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Keiko the Killer Whale Unhappy in Iceland Waters

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Reykjavik, Sept 13 AFP - A project to repatriate Keiko the killer whale, the lovable star of the Hollywood Free Willy movies, to his native Iceland waters one year ago has been a failure, a project spokesman admitted today.

Keiko, who was flown home to Iceland from Oregon almost exactly a year ago amid a huge media frenzy that garnered worldwide attention, has still not begun to swim in deep waters on his own and is incapable of hunting fish to feed himself.

He has remained in his special floating basin for the past year in the Klettsvik fjord, southeast of Reykjavik.

A year ago, hopes were high that Keiko, who is 22 years old, would be reunited with his mother. Male killer whales can live up to around 30 years, while females can live to be up to 90 years old.

"His re-adaptation to natural, or wild sea life is a total failure," said Hallur Hallson, a spokesman for the Free Willy support group which has financed Keiko's care since his retirement from Hollywood in 1996.

In his new-found freedom, Keiko has never tried to eat live fish -- he requires 100kg a day -- or play with other whales.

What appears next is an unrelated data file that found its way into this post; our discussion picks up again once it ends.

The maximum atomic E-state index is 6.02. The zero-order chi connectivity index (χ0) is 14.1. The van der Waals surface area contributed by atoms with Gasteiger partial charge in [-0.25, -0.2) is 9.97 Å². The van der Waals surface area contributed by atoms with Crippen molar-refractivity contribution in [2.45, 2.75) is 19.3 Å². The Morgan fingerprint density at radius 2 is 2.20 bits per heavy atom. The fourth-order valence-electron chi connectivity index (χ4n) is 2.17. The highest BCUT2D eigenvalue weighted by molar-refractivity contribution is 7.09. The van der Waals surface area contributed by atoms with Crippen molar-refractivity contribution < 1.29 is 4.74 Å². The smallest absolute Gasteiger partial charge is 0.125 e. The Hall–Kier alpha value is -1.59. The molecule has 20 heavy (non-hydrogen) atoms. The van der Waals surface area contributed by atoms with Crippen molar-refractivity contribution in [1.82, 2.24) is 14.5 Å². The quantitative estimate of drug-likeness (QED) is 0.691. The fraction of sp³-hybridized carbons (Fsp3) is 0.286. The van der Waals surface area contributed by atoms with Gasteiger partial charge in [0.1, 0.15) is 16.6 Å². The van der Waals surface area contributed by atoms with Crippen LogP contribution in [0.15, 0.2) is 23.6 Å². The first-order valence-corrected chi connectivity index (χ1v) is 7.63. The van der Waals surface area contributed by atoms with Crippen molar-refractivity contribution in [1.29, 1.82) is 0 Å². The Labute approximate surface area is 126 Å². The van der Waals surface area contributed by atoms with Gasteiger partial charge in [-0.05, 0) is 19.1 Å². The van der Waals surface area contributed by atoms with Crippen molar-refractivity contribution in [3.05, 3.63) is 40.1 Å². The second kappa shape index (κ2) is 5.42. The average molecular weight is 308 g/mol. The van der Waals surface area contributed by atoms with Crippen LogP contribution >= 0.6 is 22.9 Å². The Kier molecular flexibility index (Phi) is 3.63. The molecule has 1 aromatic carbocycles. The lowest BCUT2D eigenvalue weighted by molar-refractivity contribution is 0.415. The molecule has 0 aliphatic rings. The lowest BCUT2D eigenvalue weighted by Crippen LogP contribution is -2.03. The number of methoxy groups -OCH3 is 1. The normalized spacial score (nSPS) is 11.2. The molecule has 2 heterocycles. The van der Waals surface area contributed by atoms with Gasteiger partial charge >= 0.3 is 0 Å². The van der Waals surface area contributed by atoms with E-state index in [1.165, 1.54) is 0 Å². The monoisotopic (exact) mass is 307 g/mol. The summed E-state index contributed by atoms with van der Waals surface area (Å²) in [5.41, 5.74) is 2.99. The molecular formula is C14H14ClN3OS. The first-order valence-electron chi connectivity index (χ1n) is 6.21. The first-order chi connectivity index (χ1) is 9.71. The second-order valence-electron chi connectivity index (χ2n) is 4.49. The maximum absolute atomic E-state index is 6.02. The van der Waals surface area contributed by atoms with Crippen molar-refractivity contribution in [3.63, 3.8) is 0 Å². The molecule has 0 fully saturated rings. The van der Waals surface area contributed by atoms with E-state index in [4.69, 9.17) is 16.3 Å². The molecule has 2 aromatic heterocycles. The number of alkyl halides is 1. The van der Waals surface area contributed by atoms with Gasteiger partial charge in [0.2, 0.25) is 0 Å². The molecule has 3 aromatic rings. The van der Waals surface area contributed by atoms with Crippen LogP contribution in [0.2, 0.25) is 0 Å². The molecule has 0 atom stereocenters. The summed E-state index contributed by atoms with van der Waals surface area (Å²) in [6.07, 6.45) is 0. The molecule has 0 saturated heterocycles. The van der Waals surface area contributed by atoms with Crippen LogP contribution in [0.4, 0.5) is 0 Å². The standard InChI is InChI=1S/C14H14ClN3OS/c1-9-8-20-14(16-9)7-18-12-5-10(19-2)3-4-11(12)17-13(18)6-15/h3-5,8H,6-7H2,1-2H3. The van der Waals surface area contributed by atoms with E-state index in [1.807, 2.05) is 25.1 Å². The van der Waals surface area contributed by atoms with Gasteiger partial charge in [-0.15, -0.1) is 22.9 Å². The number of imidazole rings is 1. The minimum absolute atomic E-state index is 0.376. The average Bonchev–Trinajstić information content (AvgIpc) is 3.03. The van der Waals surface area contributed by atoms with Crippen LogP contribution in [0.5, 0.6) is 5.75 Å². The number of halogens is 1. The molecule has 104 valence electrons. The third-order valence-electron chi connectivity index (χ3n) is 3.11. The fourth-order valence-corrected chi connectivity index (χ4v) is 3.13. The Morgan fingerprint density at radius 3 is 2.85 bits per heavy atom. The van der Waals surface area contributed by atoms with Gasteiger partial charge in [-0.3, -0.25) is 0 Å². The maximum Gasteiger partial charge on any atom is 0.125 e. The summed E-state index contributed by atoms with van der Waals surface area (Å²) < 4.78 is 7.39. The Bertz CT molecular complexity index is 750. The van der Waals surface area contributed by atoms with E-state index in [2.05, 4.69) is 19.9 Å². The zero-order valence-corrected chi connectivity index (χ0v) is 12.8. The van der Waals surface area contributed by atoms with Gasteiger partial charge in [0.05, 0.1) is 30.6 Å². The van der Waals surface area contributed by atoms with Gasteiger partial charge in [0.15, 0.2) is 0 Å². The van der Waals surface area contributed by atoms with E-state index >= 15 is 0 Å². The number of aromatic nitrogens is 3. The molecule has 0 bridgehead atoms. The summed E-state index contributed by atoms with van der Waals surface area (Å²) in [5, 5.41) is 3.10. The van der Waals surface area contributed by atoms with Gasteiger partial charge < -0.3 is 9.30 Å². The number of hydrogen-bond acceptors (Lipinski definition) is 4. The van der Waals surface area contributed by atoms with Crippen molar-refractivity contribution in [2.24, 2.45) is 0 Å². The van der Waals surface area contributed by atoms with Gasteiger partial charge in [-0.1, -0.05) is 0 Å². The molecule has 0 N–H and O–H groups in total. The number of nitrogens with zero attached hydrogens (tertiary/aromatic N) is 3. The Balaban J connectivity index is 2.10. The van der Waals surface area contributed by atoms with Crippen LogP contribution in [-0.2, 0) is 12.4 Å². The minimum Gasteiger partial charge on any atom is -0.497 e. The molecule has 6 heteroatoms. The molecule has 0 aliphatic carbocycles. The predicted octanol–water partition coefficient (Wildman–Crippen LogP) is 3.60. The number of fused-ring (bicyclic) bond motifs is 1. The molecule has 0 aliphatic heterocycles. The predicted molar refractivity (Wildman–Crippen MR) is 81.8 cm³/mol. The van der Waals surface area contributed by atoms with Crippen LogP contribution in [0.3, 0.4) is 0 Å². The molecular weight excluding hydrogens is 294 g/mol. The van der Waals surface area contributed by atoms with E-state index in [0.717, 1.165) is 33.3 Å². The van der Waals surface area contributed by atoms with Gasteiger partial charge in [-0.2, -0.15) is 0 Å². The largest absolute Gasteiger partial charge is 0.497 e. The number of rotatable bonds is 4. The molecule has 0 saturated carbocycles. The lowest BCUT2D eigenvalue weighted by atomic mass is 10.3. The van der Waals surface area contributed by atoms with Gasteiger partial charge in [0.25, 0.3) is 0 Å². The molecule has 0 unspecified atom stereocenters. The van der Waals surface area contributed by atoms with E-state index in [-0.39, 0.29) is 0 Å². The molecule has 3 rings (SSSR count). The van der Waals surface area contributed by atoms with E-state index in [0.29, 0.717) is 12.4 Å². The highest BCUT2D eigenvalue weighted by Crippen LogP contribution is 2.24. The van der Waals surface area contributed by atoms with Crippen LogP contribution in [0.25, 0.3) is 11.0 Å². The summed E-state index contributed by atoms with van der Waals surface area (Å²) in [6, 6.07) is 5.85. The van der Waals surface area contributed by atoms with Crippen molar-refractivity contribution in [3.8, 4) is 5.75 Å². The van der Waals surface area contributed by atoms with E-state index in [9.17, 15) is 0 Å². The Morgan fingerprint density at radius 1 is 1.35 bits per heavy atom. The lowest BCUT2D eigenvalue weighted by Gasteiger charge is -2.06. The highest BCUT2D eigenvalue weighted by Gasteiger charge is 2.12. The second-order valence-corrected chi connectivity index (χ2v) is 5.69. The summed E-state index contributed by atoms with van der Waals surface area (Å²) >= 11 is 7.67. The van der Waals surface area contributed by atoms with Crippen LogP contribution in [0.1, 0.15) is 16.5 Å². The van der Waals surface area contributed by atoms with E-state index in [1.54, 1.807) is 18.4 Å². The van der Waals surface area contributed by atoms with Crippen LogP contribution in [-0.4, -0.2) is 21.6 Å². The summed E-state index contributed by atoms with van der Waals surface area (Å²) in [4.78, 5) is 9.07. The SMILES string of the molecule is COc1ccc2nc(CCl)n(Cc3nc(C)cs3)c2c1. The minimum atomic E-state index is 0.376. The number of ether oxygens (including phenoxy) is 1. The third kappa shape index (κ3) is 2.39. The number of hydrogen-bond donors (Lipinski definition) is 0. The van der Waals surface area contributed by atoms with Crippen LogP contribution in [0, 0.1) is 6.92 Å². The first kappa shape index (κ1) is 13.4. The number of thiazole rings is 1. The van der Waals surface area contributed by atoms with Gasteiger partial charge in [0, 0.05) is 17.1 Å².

"And when his underwater cage was damaged in a bad storm Saturday, he didn't make a move to escape," Hallson added.

Killer whales can only survive in groups, and Keiko, who has failed to adapt to his natural environment, would therefore not be able to survive on his own, according to experts.

Jack Foster, an American responsible for Keiko's care, claims not to be disappointed despite the project's failure.

"It's all only a question of money", countered Jon Gunnarson, the man who originally captured Keiko and was paid one third the sum now spent to keep Keiko alive each month.

"And I think it's repugnant to think that American children are breaking open their piggy-banks to finance the captivity of this warted and ailing animal, who is incapable of attacking a baby herring, and who will never ever make it to the deep sea again."


Stockholm, Sept 22 Reuters - Celebrity killer whale Keiko could be freed into the wild in mid-2000, according to the organisers of an campaign which returned him to his native Iceland exactly one year ago.

The five-tonne star of the first Free Willy movie was flown home from the United States and released into a floating pen in the remote Westman Islands as the first step to freedom.




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